The critique suggests three distinct possibilities non-Christians experience regarding work holidays in a country founded on Judeo-Christian traditions. Firstly, the existence of state religious holidays might be considered intolerant by those who are not religious at all. Secondly, the observance of statutory Christian religious holidays only could be viewed as intolerant towards non-Christian faiths. Lastly, it implies that the country is intolerant because it does not observe statutory religious holidays that honour every religious tradition existing within Canada.
This flawed reasoning appears to undermine the religious significance of Christmas, and, as some interpret it, indirectly to challenge the holiday itself. All of this is predetermined by the prevalent thinking among woke intellectuals and bureaucrats these days, who, embracing critical race theory, queer theory, and postcolonial theory, have convinced themselves that “Canada’s history with religious intolerance is deeply rooted in our identity as a settler colonial state.” The question is decided ahead of time.
But none of this lived experience of actual Canadians is the reason the prime minister declared his party the defenders of Christmas.
The Prime Minister’s fervent defence of Christmas emerged as a new enhancement to the repeated accusation placed on the Conservative Opposition, who are held without a “climate plan.” This claim is an exaggerated political statement, often thrown around by party members who happily infuse lots of drama on each policy detail, whether significant or trivial. It appears that when you work for someone as intrinsically drawn to drama as a drama teacher, you tend to engage in theatrical behaviour to please your boss.
Here is what the prime minister said: Pierre Poilievre threw the first punch at Trudeau when he said that all Trudeau had to offer Canadians for Christmas was a “carbon tax lump of coal.” The comment seems to have struck a nerve. Quite agitated, the prime minister rose and retorted in his trademark panting: “I’m pleased to point out that we’re the Government that’s phasing out coal! The climate denialism of the Conservative Party of Canada is putting future white Christmases at risk. And that’s why on this side of the House, we stand for Christmas.”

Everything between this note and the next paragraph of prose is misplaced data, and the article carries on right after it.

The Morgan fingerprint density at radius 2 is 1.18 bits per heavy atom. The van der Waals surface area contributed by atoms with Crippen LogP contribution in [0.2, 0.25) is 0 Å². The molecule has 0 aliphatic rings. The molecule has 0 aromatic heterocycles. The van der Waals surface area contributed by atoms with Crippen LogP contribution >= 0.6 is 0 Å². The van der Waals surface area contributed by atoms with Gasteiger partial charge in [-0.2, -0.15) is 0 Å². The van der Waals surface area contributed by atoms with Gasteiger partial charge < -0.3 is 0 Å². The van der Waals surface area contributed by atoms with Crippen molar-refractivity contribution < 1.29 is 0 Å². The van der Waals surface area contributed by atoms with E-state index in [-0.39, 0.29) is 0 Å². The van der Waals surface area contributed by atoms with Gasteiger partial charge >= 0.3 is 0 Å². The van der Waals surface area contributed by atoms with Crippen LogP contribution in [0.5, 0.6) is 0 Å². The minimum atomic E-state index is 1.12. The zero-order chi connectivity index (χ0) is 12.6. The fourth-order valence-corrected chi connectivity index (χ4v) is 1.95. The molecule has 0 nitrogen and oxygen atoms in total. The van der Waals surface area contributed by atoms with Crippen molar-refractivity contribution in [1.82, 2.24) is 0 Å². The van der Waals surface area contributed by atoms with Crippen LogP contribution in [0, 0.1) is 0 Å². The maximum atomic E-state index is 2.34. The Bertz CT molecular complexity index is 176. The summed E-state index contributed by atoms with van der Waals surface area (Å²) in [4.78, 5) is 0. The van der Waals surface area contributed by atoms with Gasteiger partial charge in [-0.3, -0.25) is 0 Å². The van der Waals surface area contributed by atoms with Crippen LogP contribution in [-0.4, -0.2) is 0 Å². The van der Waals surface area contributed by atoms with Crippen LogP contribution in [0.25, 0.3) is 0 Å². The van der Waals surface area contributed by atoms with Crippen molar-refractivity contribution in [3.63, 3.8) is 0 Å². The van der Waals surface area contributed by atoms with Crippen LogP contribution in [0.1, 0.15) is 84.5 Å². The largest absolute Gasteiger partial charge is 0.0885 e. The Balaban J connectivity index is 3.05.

It was at this point that the Liberal bench rose in thunderous applause. And so the Christmas defenders are born.
I would say that the first part of Trudeau’s retort referring to cancelling coal was good but the rest fell short. It’s a ridiculous claim to say that the Government stands for Christmas at any time, but especially in light of what the Canadian Human Rights Commission has said. It is not rare, it is true, that one branch of government often says one thing and another says something else so perhaps one should not make too much hay out of that.
But there is no indication that the Conservative Party is anti-Christmas as the prime minister suggested. Nor was it the kind of brilliant retort deserving of a standing ovation. It could well be that the PM wanted to sound like the Quebec National Assembly’s defence of Christmas (Not to be outdone by Quebec City, the House too later passed a unanimous motion denouncing the Human Rights Commission introduced by a Bloc member).